Posts: 625 | Location: North of Detroit Mi | Registered: 12 March 2006Reply With QuoteReport This Post
Booshway
Picture of Notchy Bob
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Just a technical point...

I think the man in the picture is Assiniboine. This is purely academic, as I don't think tribal clothing styles were as specific as we might believe.

The man's name translates as "Nothing but Gunpowder," which for us blackpowder shooters could have all sorts of connotations. This is probably my favorite portrait out of all of Bodmer's considerable body of work, because there is so much information in it... the hunting pouch, the buffalo powder horn, the spare ramrod with the worm on the end and a wad of fiber wrapped in it, the knife and sheath peeking out from behind his back, and the badger-skin hood. One thing I like is the plainness of the outfit. No fringe, beadwork, or anything unnecessary.

Here's a little more information: Assiniboine Hunter.

I believe the costume designer for The Revenant used this image (among others) in developing authentic winter outfits for the actors.

Anyway, the badger-skin hood in the image does not look difficult to make, but it is a winter hat.

Best regards,
Notchy Bob


"Should have kept the old ways just as much as I could, and the tradition that guarded us. Should have rode horses. Kept dogs."

from The Antelope Wife
 
Posts: 309 | Location: Florida | Registered: 24 May 2009Reply With QuoteReport This Post
Booshway
Picture of markinmi.
posted Hide Post
that's a great picture, And we can easily see what gun he carries
 
Posts: 625 | Location: North of Detroit Mi | Registered: 12 March 2006Reply With QuoteReport This Post
Factor
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quote:
I want to turn them into a hat. I'm worried that after I cut and sew that it won't turn out how I'd like it to.


Keith,

You have a valid concern. We have the same concerns when we are cutting a very expensive piece of cloth. Here's what to do...,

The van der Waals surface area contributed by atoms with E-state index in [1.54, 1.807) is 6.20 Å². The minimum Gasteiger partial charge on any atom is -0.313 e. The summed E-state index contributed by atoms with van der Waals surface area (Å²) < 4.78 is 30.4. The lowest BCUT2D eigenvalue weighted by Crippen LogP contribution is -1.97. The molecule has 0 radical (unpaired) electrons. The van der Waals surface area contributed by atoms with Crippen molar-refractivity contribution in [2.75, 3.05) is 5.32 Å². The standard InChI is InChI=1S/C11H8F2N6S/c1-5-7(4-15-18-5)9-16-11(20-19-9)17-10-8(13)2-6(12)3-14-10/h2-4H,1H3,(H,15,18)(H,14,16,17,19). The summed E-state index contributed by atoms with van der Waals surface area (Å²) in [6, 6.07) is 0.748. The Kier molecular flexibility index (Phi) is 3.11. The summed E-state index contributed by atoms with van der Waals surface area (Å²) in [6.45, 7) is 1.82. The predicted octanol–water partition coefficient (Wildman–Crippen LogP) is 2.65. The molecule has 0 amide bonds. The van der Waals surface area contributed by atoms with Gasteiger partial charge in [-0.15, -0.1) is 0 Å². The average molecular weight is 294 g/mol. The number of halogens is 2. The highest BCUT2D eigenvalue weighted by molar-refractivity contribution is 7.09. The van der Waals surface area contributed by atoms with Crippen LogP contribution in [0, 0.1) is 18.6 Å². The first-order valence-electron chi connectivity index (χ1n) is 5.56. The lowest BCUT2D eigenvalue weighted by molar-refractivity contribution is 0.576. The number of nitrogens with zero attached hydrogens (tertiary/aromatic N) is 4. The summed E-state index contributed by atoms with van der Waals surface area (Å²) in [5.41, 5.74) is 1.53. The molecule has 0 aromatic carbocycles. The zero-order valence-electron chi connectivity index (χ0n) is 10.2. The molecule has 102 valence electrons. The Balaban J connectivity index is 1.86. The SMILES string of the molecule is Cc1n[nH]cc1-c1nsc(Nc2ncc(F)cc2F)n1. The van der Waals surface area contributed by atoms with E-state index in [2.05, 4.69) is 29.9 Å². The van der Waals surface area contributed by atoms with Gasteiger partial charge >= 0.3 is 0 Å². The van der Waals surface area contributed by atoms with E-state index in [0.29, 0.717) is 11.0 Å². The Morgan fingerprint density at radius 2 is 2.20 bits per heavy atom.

You want to look up actual popular hat styles of the Mountain Man era (or whatever era that you like). THEN you get a pattern AND the cheapest poly/cotton cloth you can find, and you use the pattern with the cheap cloth to test the fit on your head. Remember that the cloth may stretch when the leather probably won't. Adjust as needed. THEN when doing leather instead of 1/2" or 5/8" cloth overage, use 1/4 or 3/8 inch overage when you sew the seam.

You will need glover's needles for leather (get from any sewing supply store), and you will want either to wax "button thread" or use artificial sinew. IF you want a stitch like a "saddle stitch", ------- instead of a running stitch - - - - - then you will also need a stab-awl to open the stitching holes complete the stitch.

Here is a very popular pattern for men's caps from the fur trade era Men's Cap Pattern . This is more formally known as the Regency Period, so you may find patterns for other clothing using that term.

There is also the classic Coonskin Cap Style

You could also make a Canadian Cap, which is basically a workman's cap but out of wool or fur. I couldn't find a pattern, but most of my friends made theirs by copying how their cloth workman's cap went together. They experimented with the poly/cotton cloth as above and when done made theirs out of wool with fur around the edge.



LD


It's not what you know, it's what you can prove
 
Posts: 3644 | Location: People's Republic of Maryland | Registered: 10 November 2004Reply With QuoteReport This Post